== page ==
Ektara Home

 

What is Ektara

Who are we

What we do

What we did so far

Workshop on Sufi music

Our Products

Contact us

Links

A 2-Day Workshop on
Hindustani Music and Partition
Supported by the Asian Scholarship Foundation, Bangkok, Thailand, in collaboration
with the Academy of Third World Studies Jamia Millia Islamia, New Delhi

Venue: Edward Said Hall, Jamia Millia Islamia, New Delhi

Date: August 22-23, 2008

Schedule of the Workshop

Introduction:
While much of the literature on the Partition of India provides disturbing accounts of separation and violence, very little study has been made on its impact on the material culture of South Asia, especially the arts, music and other traditional forms. Since the apparent justification for the Partition, the ‘two-nation theory’, recognized Hindus and Muslims as two dissimilar communities unlikely to coexist, it was popularly assumed that the Indian Muslims migrating to Pakistan took with them whatever “belonged” to them, leaving behind the “purer” culture of the Hindus in India. As it seemed like the closing of a chapter on cultural co-existence, new chapters had to be written on both sides of the border to sort out what belonged to whom. South Asia’s art music (also known as Hindustani classical music), along with other traditional cultural forms, had to bear the brunt of this tug of war, since it represented one of the most vigorous examples of cultural plurality, besides being practiced abundantly in the regions affected by the Partition. Initially, art music may have been subjected to some “re-definition” to fit the Islamic identity of Pakistan, but much of the plurality inherent in the Khayal singing tradition seems to have survived in Pakistan even after six decades. But what has been its impact on the situation of music on the Indian side is yet to be explored.

In 2005, the Asian Scholarship Foundation (Bangkok, Thailand) supported an Indian researcher and filmmaker, Yousuf Saeed, to visit Pakistan and explore the impact of partition on music traditions, especially related to the Sufi poet Amir Khusrau. This was a rare opportunity for an Indian scholar to spend about 6 months in Pakistan. Traveling in Lahore, Karachi and Islamabad - interviewing musicians and scholars, attending music concerts, and observing the teaching of music in various institutions, Yousuf not only documented some of the surviving practitioners and patrons of art music, but also raised many vital questions, about cultural identity, nationalism, legitimacy of music in Islam, Pakistan's popular culture and its affairs with India, and the survival of art music itself in South Asia. This quest has resulted in a documentary film, Khayal Darpan, featuring some well-known as well as many lesser known but talented musicians of Pakistan.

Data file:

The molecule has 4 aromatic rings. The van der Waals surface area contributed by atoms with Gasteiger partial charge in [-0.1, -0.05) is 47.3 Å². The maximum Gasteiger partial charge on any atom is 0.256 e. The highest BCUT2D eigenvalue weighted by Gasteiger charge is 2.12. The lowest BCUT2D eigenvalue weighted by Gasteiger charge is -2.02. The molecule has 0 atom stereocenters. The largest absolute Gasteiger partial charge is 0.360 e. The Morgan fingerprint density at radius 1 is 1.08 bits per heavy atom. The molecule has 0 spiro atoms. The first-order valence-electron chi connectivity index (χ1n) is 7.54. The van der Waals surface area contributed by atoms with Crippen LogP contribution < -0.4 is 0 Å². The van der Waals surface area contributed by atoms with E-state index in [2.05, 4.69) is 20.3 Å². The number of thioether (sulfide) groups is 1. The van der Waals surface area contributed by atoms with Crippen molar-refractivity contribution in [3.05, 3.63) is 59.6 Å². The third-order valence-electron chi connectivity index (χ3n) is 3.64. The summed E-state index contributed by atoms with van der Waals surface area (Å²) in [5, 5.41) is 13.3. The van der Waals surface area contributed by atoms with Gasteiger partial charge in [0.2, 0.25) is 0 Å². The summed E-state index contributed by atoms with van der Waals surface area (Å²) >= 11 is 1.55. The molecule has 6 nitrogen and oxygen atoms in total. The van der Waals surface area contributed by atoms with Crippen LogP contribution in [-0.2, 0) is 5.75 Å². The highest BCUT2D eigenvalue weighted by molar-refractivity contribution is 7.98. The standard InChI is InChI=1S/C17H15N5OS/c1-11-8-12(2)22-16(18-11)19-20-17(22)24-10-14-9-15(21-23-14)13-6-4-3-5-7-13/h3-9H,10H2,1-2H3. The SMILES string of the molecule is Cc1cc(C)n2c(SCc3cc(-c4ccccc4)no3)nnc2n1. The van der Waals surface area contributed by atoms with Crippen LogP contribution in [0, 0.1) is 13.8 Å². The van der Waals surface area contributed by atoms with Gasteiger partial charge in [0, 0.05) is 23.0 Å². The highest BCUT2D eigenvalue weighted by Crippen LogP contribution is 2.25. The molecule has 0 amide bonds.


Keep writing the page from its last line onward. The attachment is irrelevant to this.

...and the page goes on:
While Khayal Darpan may not have been the most exhaustive or comprehensive document exploring this issue, its screenings worldwide certainly initiated several dialogues about concerns such as the survival of art music and national identity in South Asia. This proposed workshop is part of a series of such dialogues which need to be carried out in different parts of South Asia. We hope to bring together scholars, musicians, historians, and students of music and cultural studies in an informal setting to reflect upon the various issues in the study of music emerging in the context of modernity. For this workshop we have invited a few scholars and musicians from Pakistan and Bangladesh. We would also hold a similar workshop in Lahore, Pakistan, this year, to explore people’s experiences there.

Themes/Panels for the workshop
The two day workshop at Jamia will consist of 4 panels of readings, besides short sessions of music making and film screenings.

Panel 1:
Cultural identity and the making of nations:

Although the evolution of South Asian art music was a pluralistic process incorporating diverse cultural forms, the 1947 partition emerged as a sudden halt, or even reversal, in this syncretic process. The newly emerging India and Pakistan had to decide what cultural forms to include or exclude to fit into their respective national identities. Some among the polity even redefined or altered the music nomenclature based on religious identity. Moreover, the official institutions, meant to augment music and arts, too played a role in the progress as well as deterioration of the pluralism in music learning and performance. How have the musicians and ustads been used in the creation of national pride on both sides of the border.